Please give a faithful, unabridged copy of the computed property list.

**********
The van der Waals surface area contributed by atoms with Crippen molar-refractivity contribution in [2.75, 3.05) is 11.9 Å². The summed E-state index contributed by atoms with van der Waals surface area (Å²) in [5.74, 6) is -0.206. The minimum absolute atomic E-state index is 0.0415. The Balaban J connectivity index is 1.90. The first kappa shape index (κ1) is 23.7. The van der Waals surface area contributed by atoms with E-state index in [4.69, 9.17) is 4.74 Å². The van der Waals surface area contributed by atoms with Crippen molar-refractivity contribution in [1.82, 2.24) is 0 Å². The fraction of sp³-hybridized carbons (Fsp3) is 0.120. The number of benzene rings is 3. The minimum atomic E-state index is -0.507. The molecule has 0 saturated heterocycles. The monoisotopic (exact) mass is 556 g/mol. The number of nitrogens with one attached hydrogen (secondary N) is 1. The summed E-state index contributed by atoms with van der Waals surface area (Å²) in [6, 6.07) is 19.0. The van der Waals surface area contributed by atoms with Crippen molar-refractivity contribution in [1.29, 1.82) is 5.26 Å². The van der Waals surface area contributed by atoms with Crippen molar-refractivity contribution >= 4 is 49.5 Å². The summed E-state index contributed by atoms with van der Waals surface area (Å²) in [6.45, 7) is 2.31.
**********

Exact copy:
The van der Waals surface area contributed by atoms with Crippen molar-refractivity contribution in [2.75, 3.05) is 11.9 Å². The summed E-state index contributed by atoms with van der Waals surface area (Å²) in [5.74, 6) is -0.206. The minimum absolute atomic E-state index is 0.0415. The Balaban J connectivity index is 1.90. The first kappa shape index (κ1) is 23.7. The van der Waals surface area contributed by atoms with E-state index in [4.69, 9.17) is 4.74 Å². The van der Waals surface area contributed by atoms with Crippen molar-refractivity contribution in [1.82, 2.24) is 0 Å². The fraction of sp³-hybridized carbons (Fsp3) is 0.120. The number of benzene rings is 3. The minimum atomic E-state index is -0.507. The molecule has 0 saturated heterocycles. The monoisotopic (exact) mass is 556 g/mol. The number of nitrogens with one attached hydrogen (secondary N) is 1. The summed E-state index contributed by atoms with van der Waals surface area (Å²) in [6, 6.07) is 19.0. The van der Waals surface area contributed by atoms with Crippen molar-refractivity contribution in [1.29, 1.82) is 5.26 Å². The van der Waals surface area contributed by atoms with Crippen molar-refractivity contribution >= 4 is 49.5 Å². The summed E-state index contributed by atoms with van der Waals surface area (Å²) in [6.45, 7) is 2.31.